The platform now known as IBM Watson Media began life as a peer-to-peer live streaming platform called Ustream. Acquired by IBM in 2016, the solution would eventually be renamed IBM Video Cloud before again being re-branded with its current name in 2020. Today the Watson Media platform is geared towards streaming media such as news, sporting events, and other entertainment online, as well as streaming live corporate events.
Though still primarily a platform for live streaming, Watson Media has changed quite a bit from its peer-to-peer origins. Much like Brightcove, IBM Watson Media offers cloud video streaming and hosting solutions that include support for subscription and pay-per-view content, OTT, as well as secure, on-demand internal video hosting and streaming for enterprise businesses.
Organizations looking for an all-in-one video solution that can enhance internal collaboration and training may find that this video platform is missing many key features such as integrations with other business applications, multi-camera recording and multi-feed playback, searching within video timelines, and in-video collaboration tools.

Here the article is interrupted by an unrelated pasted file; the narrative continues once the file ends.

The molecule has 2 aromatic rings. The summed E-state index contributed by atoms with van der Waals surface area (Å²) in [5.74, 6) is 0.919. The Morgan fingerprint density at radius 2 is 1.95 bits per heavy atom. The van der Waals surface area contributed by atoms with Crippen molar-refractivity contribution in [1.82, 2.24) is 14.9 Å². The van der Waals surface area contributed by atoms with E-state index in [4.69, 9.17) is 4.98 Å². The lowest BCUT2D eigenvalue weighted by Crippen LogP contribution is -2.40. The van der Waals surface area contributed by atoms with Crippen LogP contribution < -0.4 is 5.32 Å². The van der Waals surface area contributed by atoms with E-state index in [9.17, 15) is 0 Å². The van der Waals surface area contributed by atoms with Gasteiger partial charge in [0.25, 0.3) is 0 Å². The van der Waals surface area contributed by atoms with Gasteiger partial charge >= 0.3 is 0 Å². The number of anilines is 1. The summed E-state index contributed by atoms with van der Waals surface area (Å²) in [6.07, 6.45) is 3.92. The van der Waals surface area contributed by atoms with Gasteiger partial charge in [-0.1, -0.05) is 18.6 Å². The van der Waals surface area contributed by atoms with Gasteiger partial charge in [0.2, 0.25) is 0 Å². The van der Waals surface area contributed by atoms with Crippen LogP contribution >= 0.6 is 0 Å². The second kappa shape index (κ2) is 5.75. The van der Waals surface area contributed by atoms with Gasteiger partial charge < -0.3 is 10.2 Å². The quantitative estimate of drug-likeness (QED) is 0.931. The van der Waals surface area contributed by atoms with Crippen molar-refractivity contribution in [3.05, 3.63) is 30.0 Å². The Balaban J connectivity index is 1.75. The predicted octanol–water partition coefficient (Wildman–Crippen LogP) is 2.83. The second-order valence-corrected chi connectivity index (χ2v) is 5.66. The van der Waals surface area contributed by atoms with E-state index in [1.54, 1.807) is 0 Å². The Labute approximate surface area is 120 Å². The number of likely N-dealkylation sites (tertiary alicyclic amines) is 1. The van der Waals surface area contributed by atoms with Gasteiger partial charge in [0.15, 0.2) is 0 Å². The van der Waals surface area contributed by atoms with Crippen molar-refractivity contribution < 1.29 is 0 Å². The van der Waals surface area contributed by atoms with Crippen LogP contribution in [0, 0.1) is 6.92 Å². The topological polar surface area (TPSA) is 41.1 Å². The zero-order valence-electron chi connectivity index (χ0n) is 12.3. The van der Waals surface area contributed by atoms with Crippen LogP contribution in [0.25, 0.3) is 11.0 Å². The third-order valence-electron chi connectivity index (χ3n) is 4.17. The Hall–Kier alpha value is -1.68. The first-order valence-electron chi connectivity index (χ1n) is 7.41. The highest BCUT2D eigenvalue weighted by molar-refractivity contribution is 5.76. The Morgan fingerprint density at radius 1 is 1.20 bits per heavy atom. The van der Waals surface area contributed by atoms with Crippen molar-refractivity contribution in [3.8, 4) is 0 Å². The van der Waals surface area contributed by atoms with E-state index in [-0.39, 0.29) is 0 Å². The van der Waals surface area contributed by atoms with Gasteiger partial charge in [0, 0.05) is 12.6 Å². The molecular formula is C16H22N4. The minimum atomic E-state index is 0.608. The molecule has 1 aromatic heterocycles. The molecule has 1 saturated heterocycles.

Vimeo began as a niche video platform for film and digital media that, thanks to a highly engaged community of creators, has grown substantially to become perhaps the second most well-known video platform after YouTube. Unlike YouTube, however, on Vimeo you won’t find ads popping up everywhere. That’s because in 2018, Vimeo pivoted from being a video viewing destination to a distribution solution for video creators.